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New Harbour ‘an eyesore’

The New Harbour in Hermanus is plagued by vandalism and theft and role-players say there is currently no clear way forward.

Tim Hedges, managing director of Abagold, says the harbour does not stimulate business or economic growth, owing to uncertainty regarding its redevelopment. “It looks old, and there are abandoned buildings and it’s poorly maintained,” he said, adding that there are areas, such as the Lusitania branded building, that are not being used optimally.

Hedges says vandalism is rife at the abandoned buildings.

“Abagold ensures minimal crime through expensive self-funded security, as security at the main gate at the Department of Agriculture, Fisheries and Forestry is non existent,” he said.

Abraham Nasson, manager of Hermanus Whale Watchers, agrees and says customers always refer to the New Harbour as an eyesore. “It attracts vagrants that pillage the surrounding area,” he said. “They look for things to dismantle and sell.”

Nasson says a harbour committee meets every month to discuss concerns. “The usual concerns are that of vandalism and the uncontrolled activities here in the harbour, like people who fish for squid. These activities usually happen at night, toilets are vandalised and people board the boats. We’ve had thefts on our vessels where important equipment is usually stolen.”

He says the harbour committee has to hire additional security during the season. “We also pitch funds in together to help clean up the rubble from the abandoned buildings.”

Rowan Yearsley, chief executive officer of Aqunion abalone farm, is concerned about the future plans for the New Harbour and its impact on abalone farms. He says the majority of abalone processors are situated at the New Harbour. “Directly these processors employ over 150 people, but they are also essential to the abalone farming industry that employs over 1 500 people and creates substantial economic activity in the Overberg.”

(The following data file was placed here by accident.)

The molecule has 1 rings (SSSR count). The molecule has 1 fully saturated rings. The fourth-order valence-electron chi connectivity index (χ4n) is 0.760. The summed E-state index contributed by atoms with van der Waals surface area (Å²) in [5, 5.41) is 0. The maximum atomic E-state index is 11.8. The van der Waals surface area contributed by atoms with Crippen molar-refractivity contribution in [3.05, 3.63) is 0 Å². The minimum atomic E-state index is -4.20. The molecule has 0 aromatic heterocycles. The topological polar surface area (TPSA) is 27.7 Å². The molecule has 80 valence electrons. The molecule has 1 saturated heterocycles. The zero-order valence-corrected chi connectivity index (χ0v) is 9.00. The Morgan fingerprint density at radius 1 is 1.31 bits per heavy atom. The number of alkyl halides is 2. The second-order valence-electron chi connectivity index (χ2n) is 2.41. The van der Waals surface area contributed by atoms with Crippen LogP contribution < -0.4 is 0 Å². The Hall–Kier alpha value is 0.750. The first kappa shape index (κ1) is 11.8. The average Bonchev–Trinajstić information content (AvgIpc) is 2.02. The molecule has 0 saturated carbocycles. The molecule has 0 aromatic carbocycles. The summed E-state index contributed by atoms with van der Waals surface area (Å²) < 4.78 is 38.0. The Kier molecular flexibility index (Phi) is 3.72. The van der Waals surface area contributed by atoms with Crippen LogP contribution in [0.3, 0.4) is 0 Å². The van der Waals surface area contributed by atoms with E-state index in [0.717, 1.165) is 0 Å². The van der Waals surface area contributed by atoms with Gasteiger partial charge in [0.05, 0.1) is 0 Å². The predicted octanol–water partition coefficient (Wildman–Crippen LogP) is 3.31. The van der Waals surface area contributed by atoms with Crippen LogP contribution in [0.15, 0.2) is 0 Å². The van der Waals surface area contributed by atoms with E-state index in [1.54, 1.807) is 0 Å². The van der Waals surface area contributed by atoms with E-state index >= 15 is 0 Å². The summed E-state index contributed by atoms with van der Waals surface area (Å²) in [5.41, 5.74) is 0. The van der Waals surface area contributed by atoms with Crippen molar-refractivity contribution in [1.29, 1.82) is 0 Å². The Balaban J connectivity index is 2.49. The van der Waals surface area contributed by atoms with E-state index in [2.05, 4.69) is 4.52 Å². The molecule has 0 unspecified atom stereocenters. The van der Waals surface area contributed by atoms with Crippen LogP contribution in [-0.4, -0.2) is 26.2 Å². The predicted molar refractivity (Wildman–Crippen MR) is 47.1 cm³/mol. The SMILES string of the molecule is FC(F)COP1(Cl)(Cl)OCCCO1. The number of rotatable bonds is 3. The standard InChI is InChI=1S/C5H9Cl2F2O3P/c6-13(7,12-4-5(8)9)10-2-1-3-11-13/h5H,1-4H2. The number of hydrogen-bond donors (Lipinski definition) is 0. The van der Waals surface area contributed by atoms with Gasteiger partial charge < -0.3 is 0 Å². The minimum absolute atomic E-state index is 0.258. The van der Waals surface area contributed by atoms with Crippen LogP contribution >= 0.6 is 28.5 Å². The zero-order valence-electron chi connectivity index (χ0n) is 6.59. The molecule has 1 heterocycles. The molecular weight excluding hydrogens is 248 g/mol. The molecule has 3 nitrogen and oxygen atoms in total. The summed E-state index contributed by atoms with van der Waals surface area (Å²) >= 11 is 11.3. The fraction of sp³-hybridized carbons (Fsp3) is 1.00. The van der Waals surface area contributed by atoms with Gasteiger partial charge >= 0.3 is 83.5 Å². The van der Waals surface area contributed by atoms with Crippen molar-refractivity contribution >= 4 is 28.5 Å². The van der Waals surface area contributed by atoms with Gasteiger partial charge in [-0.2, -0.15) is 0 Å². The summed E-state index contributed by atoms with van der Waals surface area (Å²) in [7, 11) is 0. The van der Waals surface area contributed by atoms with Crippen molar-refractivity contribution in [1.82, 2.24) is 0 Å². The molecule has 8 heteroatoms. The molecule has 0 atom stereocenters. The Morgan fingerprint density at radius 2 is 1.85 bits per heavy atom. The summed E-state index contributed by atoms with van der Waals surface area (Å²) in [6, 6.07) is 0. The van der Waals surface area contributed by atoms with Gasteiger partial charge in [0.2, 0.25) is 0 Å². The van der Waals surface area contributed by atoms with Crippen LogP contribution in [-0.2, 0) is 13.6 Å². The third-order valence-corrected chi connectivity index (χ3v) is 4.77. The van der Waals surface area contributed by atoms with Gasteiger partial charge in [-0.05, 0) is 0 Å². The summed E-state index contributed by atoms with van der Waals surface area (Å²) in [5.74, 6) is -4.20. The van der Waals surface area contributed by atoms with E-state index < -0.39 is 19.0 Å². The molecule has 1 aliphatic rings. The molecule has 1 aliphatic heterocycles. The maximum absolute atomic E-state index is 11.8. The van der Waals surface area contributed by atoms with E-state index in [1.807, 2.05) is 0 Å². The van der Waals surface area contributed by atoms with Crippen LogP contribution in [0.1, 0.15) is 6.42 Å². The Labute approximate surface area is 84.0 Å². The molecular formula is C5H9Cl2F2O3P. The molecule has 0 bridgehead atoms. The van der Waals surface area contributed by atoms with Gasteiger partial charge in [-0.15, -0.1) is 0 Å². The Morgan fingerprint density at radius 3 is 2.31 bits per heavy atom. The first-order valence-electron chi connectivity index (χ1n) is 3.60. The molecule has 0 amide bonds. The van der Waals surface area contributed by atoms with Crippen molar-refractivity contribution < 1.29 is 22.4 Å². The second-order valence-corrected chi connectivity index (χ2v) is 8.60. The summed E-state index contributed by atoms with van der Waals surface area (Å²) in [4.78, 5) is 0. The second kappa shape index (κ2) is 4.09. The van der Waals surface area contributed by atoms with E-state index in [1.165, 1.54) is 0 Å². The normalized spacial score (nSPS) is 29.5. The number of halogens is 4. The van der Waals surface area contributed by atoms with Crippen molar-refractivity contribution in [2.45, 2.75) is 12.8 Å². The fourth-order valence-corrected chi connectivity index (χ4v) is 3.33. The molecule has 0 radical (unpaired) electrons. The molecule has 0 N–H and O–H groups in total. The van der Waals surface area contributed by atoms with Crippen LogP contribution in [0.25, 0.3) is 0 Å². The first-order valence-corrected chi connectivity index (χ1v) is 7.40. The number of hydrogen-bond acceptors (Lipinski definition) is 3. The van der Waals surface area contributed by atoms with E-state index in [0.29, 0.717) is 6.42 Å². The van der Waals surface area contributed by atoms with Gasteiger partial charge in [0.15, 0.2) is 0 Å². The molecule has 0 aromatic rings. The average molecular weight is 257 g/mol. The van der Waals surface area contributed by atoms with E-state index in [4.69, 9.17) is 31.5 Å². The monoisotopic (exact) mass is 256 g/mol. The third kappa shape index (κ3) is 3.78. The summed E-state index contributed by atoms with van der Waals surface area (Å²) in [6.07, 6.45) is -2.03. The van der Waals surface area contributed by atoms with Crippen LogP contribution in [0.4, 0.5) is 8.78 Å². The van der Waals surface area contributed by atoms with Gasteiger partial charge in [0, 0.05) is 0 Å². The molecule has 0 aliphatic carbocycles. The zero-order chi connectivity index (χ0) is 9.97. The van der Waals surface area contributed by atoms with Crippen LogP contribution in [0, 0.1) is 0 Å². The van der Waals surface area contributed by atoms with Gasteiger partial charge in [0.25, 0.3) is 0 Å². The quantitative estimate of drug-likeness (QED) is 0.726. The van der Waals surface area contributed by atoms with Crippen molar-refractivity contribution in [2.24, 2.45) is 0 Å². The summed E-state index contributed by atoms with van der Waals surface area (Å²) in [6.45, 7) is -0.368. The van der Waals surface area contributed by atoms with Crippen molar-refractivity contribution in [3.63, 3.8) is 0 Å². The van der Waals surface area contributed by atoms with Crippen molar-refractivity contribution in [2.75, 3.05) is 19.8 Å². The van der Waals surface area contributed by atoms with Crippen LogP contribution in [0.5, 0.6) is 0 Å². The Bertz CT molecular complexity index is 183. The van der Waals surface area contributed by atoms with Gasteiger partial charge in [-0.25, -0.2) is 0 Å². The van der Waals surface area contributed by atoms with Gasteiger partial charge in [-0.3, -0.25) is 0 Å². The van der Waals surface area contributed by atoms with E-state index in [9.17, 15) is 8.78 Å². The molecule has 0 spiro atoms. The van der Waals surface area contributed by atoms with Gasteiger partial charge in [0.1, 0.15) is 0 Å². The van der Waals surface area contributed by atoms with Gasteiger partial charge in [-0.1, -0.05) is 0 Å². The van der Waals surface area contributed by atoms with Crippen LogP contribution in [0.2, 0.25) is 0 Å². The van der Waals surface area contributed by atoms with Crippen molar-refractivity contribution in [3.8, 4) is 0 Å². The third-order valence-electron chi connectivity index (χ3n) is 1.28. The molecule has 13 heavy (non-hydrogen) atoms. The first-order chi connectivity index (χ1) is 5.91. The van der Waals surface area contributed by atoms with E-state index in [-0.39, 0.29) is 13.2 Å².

He says the Department of Public Works has communicated to existing lease-holders that the length of time given for leases will be dramatically reduced. “For example, Aqunion’s current lease is for a period of 9 years and 11 months, but our understanding is that new leases will only be for a period of 1 to 3 years. This would be a significant risk to our business and we would probably move to a site at which we could apply long-term thinking.

“A longer security of tenure is needed in the New Harbour so that existing economic activity and jobs, which are in healthy conditions, are not compromised as part of a plan to create further economic activity and jobs, which may or may not materialize.”

Hedges believes that to grow the New Harbour into a tourism hub a clear vision along with public/private partnerships is needed. “There are no clear communications from the Department of Public Works. Attempts have been made, but very poorly drafted with innuendo and no clear guidelines or plans.

“The development potential of the New Harbour is significant if there is a joint approach to develop aquaculture, tourism, gourmet eating and efficient use of the harbour.”

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